Western observers did not challenge those numbers or allege voting irregularities,[25] with the media instead seeking to downplay their significance. ‘This is not an election that can be analysed in the same way as a multi-party, multi-candidate election in one of the established European democracies or in the US, says the BBC’s Jeremy Bowen in Damascus. It was an act of homage to President Assad by his supporters, which was boycotted and rejected by opponents rather than an act of politics, he adds.’[26] This homage, nonetheless, was paid by an outright majority of Syrians. To refer to this as ‘meaningless’, as US Secretary of State, John Kerry did,[27] reveals something of how much his own regime respected the people of Syria. It is true that voting could not take place in opposition-held areas, but participation overall was so great that even assuming the whole population in those areas would have voted against him, they would still have had to accept Assad as legitimate winner – rather as we in Scotland have to accept Theresa May as UK prime minister. In fact, the recent liberation of eastern Aleppo has revealed Assad’s government actually to have support there.

We cannot know if Assad would have been so many people’s first choice under other circumstances, but we can reasonably infer that the people of Syria saw in his leadership their best hope for unifying the country around the goal of ending the bloodshed. Whatever some might more ideally have sought – including as expressed in the authentic protests of 2011 – the will of the Syrian people quite clearly was, under the actual circumstances, for their government to be allowed to deal with their problems, rather than be supplanted by foreign-sponsored agencies.[28]

(I am tempted to add the thought, as a political philosopher, that BBC’s Jeremy Bowen could be right in saying the election was no normal ‘act of politics’: Bashar Al-Assad has always been clear in statements and interviews that his position is inextricably bound up with the Syrian constitution.  He didn’t choose to give up a career in medicine to become a dictator, as I understand it; rather, the chance event of his older brother’s death altered his plans. Until actual evidence suggests otherwise, I am personally prepared to believe that Assad’s otherwise incomprehensible steadfastness of purpose does indeed stem from a commitment to defending his country’s constitution. Whether or not the people really wanted this person as president is secondary to the main question whether they were prepared to give up their national constitution to the dictates of any body other than that of the Syrian people. Their answer to this has a significance, as Bowen inadvertently notes, that is beyond mere politics.)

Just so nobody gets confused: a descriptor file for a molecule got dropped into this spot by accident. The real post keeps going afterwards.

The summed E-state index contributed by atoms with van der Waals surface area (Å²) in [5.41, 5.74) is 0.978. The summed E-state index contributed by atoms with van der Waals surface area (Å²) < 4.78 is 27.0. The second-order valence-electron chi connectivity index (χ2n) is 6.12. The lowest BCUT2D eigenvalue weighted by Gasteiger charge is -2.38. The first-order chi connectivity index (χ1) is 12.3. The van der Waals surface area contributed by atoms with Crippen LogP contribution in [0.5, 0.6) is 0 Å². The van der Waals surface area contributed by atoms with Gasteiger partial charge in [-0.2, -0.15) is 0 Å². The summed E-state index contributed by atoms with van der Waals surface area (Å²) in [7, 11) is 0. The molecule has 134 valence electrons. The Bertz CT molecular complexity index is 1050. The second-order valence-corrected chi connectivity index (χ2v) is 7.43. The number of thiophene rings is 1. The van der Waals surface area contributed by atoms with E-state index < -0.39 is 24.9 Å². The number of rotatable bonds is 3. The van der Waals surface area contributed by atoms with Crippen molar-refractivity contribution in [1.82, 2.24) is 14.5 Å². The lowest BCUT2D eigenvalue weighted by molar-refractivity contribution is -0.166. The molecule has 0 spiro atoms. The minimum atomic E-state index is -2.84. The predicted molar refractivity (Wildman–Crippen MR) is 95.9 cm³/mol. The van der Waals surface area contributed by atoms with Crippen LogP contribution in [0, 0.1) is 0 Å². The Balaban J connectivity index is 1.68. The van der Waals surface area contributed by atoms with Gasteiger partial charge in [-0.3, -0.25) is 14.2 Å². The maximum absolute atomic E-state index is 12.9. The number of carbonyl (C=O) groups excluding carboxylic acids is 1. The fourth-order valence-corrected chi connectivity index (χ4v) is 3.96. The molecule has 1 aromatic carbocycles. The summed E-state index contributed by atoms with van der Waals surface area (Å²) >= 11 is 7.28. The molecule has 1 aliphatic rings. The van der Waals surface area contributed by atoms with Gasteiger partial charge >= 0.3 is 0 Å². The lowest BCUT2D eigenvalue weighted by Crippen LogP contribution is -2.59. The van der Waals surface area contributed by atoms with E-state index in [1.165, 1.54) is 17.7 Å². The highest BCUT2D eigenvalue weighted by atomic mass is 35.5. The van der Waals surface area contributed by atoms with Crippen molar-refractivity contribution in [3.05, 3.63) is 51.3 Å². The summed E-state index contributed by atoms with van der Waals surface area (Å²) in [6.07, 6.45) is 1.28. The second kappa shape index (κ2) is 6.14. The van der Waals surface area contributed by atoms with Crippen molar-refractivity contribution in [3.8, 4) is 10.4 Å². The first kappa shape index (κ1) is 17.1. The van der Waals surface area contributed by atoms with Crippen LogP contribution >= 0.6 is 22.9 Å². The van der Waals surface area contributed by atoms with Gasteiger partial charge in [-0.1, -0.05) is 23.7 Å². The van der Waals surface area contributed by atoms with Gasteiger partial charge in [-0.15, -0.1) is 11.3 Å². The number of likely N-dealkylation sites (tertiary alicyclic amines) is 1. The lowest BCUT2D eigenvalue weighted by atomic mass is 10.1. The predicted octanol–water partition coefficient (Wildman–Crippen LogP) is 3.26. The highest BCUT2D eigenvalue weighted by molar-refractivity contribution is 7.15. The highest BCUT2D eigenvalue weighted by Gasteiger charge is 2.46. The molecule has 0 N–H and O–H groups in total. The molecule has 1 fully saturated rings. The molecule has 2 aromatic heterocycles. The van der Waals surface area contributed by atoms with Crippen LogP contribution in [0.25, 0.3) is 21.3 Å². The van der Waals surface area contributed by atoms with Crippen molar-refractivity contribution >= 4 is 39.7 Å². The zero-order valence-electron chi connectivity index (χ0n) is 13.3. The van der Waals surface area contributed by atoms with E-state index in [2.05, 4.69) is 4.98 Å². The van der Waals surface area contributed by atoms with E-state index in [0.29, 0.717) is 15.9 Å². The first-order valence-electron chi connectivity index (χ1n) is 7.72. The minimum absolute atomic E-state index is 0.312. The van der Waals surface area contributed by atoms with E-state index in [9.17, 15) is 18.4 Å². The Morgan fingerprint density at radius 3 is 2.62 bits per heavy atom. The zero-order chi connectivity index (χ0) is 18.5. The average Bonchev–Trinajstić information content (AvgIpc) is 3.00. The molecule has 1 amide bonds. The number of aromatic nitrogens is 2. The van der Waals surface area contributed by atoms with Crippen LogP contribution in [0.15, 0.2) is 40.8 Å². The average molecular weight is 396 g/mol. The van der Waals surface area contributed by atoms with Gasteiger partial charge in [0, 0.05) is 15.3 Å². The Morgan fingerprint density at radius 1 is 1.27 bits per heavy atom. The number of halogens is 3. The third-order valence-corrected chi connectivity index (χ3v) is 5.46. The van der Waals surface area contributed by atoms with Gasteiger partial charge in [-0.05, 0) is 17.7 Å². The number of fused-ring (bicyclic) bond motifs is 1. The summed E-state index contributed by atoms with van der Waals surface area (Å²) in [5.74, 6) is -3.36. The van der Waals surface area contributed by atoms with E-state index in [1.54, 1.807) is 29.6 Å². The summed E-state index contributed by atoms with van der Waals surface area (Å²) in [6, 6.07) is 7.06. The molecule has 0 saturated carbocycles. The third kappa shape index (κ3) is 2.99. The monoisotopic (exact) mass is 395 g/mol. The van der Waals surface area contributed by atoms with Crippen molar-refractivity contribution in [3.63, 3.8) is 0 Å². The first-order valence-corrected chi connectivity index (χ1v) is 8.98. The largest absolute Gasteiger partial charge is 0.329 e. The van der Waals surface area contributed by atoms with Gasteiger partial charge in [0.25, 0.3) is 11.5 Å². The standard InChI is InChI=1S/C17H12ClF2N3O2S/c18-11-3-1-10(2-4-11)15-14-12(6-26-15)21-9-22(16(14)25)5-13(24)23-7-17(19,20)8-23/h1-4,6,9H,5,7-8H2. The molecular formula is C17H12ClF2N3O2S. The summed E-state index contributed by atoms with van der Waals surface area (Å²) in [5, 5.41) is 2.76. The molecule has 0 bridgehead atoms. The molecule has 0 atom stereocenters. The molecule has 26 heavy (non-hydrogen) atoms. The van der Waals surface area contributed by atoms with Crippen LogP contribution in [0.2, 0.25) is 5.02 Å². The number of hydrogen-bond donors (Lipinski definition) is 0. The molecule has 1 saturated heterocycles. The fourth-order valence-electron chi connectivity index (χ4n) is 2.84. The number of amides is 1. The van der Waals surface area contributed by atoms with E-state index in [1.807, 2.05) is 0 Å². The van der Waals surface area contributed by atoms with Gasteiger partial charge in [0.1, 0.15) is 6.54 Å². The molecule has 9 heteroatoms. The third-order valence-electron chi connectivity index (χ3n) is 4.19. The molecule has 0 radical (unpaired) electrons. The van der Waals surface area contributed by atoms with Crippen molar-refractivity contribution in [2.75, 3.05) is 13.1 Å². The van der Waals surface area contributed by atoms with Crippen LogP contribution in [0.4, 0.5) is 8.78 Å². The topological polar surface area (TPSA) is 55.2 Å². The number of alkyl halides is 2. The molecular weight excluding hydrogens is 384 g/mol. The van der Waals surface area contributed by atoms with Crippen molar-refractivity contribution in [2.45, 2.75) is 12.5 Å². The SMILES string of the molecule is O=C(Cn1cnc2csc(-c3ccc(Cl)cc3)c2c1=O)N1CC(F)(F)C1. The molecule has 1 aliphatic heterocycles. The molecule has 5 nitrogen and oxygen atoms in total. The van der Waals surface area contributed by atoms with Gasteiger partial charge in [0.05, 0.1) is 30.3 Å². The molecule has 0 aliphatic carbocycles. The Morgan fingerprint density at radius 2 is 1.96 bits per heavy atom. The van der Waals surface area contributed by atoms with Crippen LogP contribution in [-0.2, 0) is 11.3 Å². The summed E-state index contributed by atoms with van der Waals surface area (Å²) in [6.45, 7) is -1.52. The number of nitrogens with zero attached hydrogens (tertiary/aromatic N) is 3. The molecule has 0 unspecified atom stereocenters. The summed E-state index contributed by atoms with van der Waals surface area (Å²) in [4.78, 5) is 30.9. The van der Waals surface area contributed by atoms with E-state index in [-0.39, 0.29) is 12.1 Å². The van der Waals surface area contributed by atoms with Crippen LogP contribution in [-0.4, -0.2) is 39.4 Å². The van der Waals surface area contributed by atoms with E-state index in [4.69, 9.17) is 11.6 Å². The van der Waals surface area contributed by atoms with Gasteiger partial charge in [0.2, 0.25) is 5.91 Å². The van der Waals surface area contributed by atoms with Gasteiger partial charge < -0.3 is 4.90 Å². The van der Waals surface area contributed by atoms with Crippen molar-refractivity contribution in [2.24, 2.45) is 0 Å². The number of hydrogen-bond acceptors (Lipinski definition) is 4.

Since the Syrian people had refuted the proposition that Amnesty had been promoting, serious questions have be asked. Among these, one – which would speak to a defence of Amnesty – is whether it had some independent justification – coming from sources of information other than its own investigations – for genuinely believing its allegations against the Syrian government well-founded. However, since an affirmative answer to that question would not refute the point I have sought to clarify here I shall set them aside for a separate discussion in the next episode of this investigation.

My point for now is that Amnesty International itself had not independently justified its own advocacy position. This is a concern for anyone who thinks it should take full responsibility for the monitoring it reports. Further discussion has also to address concerns about what kinds of advocacy it should be engaged in at all.[29]

SYRIA-CONFLICT-POLITICS-VOTE

 

NOTES

[1] For background on concern about the White Helmets, a concise overview is provided in the video White Helmets: first responders or Al Qaeda support group? For a more thorough discussion, see the accessible but richly referenced summary provided by Jan Oberg. On the basis of all the information now widely available, and in view of the consistency between numerous critical accounts, which contrasts with the incoherence of the official narrative as made famous by Netflix, I have come to mistrust testimony sourced from the White Helmets when it conflicts with testimony of independent journalists on the ground – especially since reports of the latter are also consistent with those of the people of eastern Aleppo who have been able to share the truth of their own experiences since the liberation (for numerous interviews with people from Aleppo, see the Youtube channel of Vanessa Beeley; see also the moving photographic journals of Jan Oberg.)